By Grant Joy
I am slowly driving east atop the ridge on Ohio State Route 550. A quilted-patchwork of sun-soaked hill country farms to my right and yellow-orange colored woodlands to my left keep me company. The hilly roadway mirrors the distinct landscape of the region. The rugged landscape is alive with fall color and the sun bathes the land in a yellow glow; clear-blue skies are overhead as they look over the Appalachian foothills. I am set to meet with Bobby Rosenstock, a woodcut print artist, who co-owns and operates Just A Jar Design Press with his wife Sara, located in the historic river town of Marietta.
I am meeting with Rosenstock as part of my AmeriCorps service with The Winding Road. The Winding Road is a grassroots collaborative network that seeks to build an experience-based economy. We do so through connecting, supporting, and promoting regional businesses, producers, and organizations that help to create an authentic sense of place through southeast Ohio.
I soon learn that Bobby Rosenstock’s passion for woodcut printmaking started on a study abroad trip to Tasmania. “I remember seeing a one-colored woodcut portrait of a face,” recalled Rosenstock. “It was a pretty rustic looking wood print that had a strong wood grain and was kind of rough looking. That really inspired me.” It was that moment that led Bobby to convince the professor to let him take an open studio course to delve deeper into woodcutting.
After graduating from college, Sara and Bobby moved out West to Portland, then back East to Philadelphia. While studying printmaking and book arts, Rosenstock heard about the now-defunct YeeHaw Industries, a Knoxville based print shop that specializes in producing band posters. “I called them up and asked if I could come work for them,” recalled Rosenstock. “I saw what they were doing and [knew] that’s what I’d been looking for.” It was his aha moment. He spent that summer working for YeeHaw. More importantly, the dream of running his own print shop slowly started to take hold.
After that summer, Sara had gotten a job at Marietta College in 2009 and the coupled moved to town. It was here in Marietta that Just A Jar Design Press started to take root and grow. Bobby had found an old 1960s Vandercook proofing press, outside of Cincinnati. Next, he started printmaking in his garage.
The creative arts scene along The Winding Road would give Rosenstock the boost he needed. “Slowly, I got connected with the folks at Stuart’s Opera House,” Rosenstock remembers. Though they were hesitant at first, with a little persistence, Rosenstock convinced the staff at Stuart’s to produce band and event posters for them. “They had a fundraiser coming up and I said I’ll make you [Stuart’s] free posters for the Dirty Dozen Brass Band show. So, I made that poster in 2010 and people liked them. Then Stuart’s hired me to make a poster for Dr. John. That stuff got out there [and] then we got other businesses from the area, and it grew from there.”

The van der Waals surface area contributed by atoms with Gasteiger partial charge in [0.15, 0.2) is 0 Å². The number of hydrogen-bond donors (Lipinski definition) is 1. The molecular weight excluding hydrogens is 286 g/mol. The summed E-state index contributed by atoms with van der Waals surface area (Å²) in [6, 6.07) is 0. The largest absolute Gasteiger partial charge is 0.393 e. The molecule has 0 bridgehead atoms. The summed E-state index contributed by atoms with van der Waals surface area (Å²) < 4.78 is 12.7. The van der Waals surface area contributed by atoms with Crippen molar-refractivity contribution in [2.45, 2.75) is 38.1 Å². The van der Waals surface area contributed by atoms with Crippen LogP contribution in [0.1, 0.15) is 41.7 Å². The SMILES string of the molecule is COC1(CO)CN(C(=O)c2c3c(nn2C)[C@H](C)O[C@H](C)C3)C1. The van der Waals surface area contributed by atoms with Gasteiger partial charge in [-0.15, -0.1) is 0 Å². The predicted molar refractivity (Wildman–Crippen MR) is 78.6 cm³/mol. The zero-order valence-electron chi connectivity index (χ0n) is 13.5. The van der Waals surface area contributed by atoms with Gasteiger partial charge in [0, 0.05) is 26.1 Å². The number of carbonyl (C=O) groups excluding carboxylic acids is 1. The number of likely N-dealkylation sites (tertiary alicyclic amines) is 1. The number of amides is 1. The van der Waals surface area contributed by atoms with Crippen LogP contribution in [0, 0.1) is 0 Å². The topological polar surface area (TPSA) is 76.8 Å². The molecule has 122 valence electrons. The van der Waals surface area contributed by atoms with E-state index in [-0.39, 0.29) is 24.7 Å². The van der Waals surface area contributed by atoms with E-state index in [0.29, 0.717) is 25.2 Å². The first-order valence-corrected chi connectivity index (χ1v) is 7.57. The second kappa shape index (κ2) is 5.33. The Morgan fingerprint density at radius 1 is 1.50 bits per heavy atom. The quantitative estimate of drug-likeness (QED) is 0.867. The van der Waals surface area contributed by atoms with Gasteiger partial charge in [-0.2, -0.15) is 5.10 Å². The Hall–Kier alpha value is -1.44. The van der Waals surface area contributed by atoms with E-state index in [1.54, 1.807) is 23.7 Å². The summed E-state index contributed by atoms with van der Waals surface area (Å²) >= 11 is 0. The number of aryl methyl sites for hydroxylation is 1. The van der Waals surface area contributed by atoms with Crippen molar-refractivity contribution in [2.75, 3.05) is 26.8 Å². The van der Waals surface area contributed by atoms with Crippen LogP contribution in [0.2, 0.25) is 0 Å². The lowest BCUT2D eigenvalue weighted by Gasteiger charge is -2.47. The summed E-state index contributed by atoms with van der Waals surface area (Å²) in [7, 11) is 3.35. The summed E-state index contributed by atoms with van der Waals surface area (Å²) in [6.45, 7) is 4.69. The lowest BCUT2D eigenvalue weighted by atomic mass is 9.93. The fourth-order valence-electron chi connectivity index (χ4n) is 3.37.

More than just creating a tangible keepsake for music lovers and concertgoers, the relationship between Just A Jar and Stuart’s represents the symbiotic nature that exists in many Winding Road communities. Both entities benefit from one another’s creativity and skill sets. Their working relationship is emblematic of an interconnected ecosystem that many locally-owned businesses and experience producers rely upon to grow throughout the Winding Road region.
“The arts play such a big role in revitalizing neighborhoods and towns,” Rosenstock states. “Whether that’s public art, art galleries, art walks, or retail shops in a small town like this. All of the local eateries, business, and music venues support each other.”
Bobby and Sara’s artistic abilities can be felt regionally and nationally, but it is the sense of community and the significant role that a print shop has played, historically, that resonates with Bobby. “The community aspect of things is pretty important to me,” Rosenstock explains. “There’s a history of the print shop spreading the news, sharing information, and creating the design esthetic for the town. I’ve done posters for national bands and organizations, but I’ve always wanted to be a community print shop. We’ve done pro bono posters for the (River Cities) farmers market [and] art walk. We’ve done posters for keeping fracking out of the Wayne National Forest and for the local roller derby team.”